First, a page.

What’s the skinny on low-calorie ice creams?

February 8, 2019 Providence Health Team

While low-calorie ice creams have fewer calories, less sugar, and lower fat than their traditional ice cream counterparts, dessert is generally not considered healthy.

When it comes to sweet treats, portion control is key.

Red Velvet, S’mores, Peanut Butter Cup, or Sea Salt Caramel? Yes, please!

If you’ve been in the frozen food aisle lately, you’ve probably seen some of your favorite ice cream flavors presenting themselves as low-calorie — and, therefore, healthy. Depending on the variety, an entire pint of low-calorie ice cream has between 280 and 360 calories. Halo Top, Enlightened, and Arctic Zero are popular options, but other top ice cream brands are also now offering low-calorie selections.

But wait just a minute. Ice cream is now healthy?

“Healthy is perhaps not the right term, because we are talking about dessert,” say Kari Ikemoto Exter, RD, CDE, a registered dietitian at Providence St. John’s Health Center in Santa Monica, California, and Alex Grove, a dietetic intern at the health center. These might be a good option for some people, they say, but others might be better off eating real ice cream that truly satisfies their dessert cravings.

“The big issue with low-calorie ice creams is behavioral,” says Exter. “People think that because these are ‘healthier’, it’s okay to eat more. But, for people struggling to find balance in their diets and navigate nutrition, this can send a really confusing message.”

Let’s break it down a little.

Calories. For individuals focused on limiting calories, this new ice cream trend certainly has the potential to be helpful. A half-cup serving of Halo Top Vanilla Bean, for instance, has a mere 70 calories, compared to Häagen-Dazs Vanilla, which has 250. However, before spooning in, consider whether you have the willpower to stop at just one serving.

Many of the low-calorie brands advertise the total calorie count for the entire pint right on the front of the package, sending the message that it’s perfectly fine to eat the whole thing. In other words, without some serious portion control, you might end up consuming more calories with the low-calorie ice cream, than if you’d chosen regular ice cream in the first place.

Protein. If you are under the impression that these ice creams are a good protein source, as their marketing often indicates, you might need to reframe this thinking. For comparative purposes, Exter typically recommends 21g of protein per meal. She also explains that the protein content of ice cream varies significantly brand-to-brand.

To put this in perspective, a half-cup portion of Halo Top Vanilla Bean boasts 5g of protein (Häagen-Dazs Vanilla, 4g), so the only way to obtain a decent-sized protein portion is to eat the whole pint – which, of course, is not actually healthy or recommended.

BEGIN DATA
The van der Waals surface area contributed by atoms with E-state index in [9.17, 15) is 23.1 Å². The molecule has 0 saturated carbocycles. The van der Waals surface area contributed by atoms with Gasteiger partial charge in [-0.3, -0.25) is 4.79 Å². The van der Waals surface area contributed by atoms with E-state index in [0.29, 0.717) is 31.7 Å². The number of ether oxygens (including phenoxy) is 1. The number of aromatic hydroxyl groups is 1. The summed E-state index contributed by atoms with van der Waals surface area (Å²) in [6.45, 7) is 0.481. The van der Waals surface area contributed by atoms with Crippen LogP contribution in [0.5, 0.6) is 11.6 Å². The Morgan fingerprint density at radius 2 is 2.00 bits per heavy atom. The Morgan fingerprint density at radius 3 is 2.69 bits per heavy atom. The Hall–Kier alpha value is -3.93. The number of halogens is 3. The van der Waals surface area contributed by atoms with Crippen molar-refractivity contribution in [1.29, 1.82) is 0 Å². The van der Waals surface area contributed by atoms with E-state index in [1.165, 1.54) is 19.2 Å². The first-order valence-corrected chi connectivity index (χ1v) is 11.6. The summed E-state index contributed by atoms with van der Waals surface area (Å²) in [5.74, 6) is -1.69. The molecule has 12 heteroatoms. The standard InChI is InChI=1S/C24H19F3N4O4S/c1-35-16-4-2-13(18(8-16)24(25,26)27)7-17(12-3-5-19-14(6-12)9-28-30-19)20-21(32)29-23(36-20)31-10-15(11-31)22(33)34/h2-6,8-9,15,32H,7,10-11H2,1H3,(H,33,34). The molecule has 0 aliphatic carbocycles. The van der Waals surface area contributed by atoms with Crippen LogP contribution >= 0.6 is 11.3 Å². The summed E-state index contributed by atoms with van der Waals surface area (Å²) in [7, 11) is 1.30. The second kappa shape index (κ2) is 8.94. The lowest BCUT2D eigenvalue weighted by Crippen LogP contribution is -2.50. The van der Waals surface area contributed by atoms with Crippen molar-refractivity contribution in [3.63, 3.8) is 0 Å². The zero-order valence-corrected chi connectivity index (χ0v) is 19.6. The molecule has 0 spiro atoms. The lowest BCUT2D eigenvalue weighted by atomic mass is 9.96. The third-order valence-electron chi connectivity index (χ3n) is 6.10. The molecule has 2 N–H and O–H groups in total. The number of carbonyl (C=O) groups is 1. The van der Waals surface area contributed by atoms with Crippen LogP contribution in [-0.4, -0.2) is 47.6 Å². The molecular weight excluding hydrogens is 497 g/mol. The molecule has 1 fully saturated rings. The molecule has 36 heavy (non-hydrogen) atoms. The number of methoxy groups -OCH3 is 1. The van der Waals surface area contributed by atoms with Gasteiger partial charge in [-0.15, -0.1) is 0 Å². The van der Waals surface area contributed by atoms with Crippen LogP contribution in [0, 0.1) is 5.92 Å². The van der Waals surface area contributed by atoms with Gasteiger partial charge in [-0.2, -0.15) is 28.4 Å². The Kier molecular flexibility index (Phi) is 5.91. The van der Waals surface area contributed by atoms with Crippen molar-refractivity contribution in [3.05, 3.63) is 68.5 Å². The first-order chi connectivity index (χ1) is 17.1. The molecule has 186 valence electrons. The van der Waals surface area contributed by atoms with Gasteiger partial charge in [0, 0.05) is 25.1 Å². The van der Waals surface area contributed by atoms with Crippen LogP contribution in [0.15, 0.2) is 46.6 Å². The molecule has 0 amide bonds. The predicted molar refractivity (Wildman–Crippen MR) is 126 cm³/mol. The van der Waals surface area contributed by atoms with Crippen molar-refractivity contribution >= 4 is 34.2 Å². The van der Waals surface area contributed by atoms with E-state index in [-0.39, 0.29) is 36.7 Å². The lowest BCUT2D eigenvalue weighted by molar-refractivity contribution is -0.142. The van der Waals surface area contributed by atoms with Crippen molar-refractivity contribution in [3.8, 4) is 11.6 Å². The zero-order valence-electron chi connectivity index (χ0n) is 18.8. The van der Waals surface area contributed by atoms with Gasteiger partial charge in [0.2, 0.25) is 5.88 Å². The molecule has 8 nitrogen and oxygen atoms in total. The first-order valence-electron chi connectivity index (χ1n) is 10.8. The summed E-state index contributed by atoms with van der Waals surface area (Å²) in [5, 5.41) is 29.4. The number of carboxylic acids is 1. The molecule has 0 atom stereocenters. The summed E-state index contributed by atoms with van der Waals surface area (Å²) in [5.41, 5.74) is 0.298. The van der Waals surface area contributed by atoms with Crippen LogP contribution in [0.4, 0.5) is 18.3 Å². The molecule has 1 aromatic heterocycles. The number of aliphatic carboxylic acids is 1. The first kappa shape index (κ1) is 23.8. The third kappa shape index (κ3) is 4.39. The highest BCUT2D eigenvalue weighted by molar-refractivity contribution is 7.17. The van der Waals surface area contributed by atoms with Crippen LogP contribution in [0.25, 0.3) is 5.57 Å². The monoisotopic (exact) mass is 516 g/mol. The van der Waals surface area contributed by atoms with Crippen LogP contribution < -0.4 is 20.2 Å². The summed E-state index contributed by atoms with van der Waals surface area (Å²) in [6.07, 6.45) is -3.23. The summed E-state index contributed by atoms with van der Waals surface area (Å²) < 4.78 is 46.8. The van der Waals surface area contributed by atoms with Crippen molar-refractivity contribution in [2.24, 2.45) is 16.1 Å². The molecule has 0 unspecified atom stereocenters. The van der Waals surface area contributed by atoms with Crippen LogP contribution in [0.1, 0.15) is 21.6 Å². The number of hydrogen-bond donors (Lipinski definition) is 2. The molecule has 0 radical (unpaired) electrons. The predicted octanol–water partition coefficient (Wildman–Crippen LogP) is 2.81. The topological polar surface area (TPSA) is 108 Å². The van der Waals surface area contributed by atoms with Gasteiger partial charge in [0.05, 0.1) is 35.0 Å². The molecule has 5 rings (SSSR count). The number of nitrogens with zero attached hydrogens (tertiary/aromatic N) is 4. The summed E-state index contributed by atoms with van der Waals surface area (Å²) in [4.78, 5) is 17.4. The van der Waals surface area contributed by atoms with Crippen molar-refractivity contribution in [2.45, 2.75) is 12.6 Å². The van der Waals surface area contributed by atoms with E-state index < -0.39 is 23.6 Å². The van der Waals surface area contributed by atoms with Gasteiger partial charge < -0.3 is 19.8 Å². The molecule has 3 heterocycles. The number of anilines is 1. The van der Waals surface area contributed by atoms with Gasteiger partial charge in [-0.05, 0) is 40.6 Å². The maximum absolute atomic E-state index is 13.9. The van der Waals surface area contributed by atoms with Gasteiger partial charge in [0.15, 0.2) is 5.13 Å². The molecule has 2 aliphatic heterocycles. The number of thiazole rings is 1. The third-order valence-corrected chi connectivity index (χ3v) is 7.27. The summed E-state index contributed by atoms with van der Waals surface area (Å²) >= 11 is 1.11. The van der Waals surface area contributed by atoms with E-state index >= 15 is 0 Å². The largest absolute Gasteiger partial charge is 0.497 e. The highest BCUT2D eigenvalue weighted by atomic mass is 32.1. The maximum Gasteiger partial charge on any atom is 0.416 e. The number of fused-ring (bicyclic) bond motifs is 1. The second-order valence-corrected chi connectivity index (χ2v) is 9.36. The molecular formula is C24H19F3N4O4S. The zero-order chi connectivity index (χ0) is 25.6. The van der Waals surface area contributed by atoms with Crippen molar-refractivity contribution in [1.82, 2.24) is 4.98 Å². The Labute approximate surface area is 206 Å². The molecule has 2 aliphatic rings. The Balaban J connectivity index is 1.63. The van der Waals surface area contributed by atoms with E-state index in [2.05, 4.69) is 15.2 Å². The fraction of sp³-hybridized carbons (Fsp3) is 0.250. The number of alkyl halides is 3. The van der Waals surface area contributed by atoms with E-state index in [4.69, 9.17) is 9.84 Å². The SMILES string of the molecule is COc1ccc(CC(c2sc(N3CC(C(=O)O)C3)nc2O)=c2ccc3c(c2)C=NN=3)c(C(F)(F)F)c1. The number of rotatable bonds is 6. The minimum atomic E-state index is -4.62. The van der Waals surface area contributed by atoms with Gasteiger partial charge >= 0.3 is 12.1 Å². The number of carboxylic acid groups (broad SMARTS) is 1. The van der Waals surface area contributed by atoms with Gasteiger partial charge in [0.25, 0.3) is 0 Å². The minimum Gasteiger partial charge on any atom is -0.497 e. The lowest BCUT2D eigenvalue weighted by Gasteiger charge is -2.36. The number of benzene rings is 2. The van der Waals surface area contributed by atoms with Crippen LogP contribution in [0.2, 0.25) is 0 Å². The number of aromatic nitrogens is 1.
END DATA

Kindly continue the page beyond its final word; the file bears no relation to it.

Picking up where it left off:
Fat. Low-calorie ice creams are generally lower in fat than traditional ice creams. Halo Top Vanilla Bean offers 2g; regular Häagen-Dazs Vanilla has 17g.

“However,” Exter adds, “Because real ice cream has more fat in it, it’s going to feel more satisfying.” She explains that the higher the fat content, the slower the digestion; in other words, traditional ice cream will quite literally stay with you longer.

Sugar. Low-calorie ice creams have less added sugar — 6g in Halo Top Vanilla Bean versus 20g in Häagen-Dazs Vanilla. Various sweeteners, such as erythritol and stevia, are used to replace real sugar. This might or might not be right for you.

“If you’re trying to control your cravings for sweet treats, consuming artificial sweeteners isn’t going to help,” suggests Exter. This is because sweeteners are even sweeter than sugar. Additionally, some people might experience stomach discomfort from sweeteners.

“People with diabetes must carefully watch their sugar intake because it increases the levels of sugar in the blood,” says Exter. “For people who do not have diabetes, I’d generally suggest using real sugar, but being mindful of how much added sugar you are consuming each day.”

Bottom line. Just because it’s relatively “healthy” doesn’t mean you should eat the whole pint. If you’re looking for dessert, you might be better off enjoying a small portion of something you really love, instead of choosing something that isn’t as satisfying.

“If I have a craving for ice cream, I eat Häagen-Dazs, and watch my portions,” says Grove. She suggests looking for a less-processed ice cream — with a short ingredient list — and remembering that portion control is important.

If you’re interested in giving low-calorie ice creams a try, Exter recommends Halo Top, which is most similar in consistency to regular ice cream. She also suggests trying other cold, creamy ice cream alternatives like frozen yogurt-based options, or making Banana (N)ice Cream.

Banana (N)ice Cream Recipe. This healthy sweet treat is all natural and provides fiber and potassium.

  1. Blend frozen bananas.
  2. Eat with a spoon!

Looking for a provider to partner with in achieving a healthier lifestyle? Find a Providence provider near you:






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This information is not intended as a substitute for professional medical care. Always follow your health care professional's instructions.

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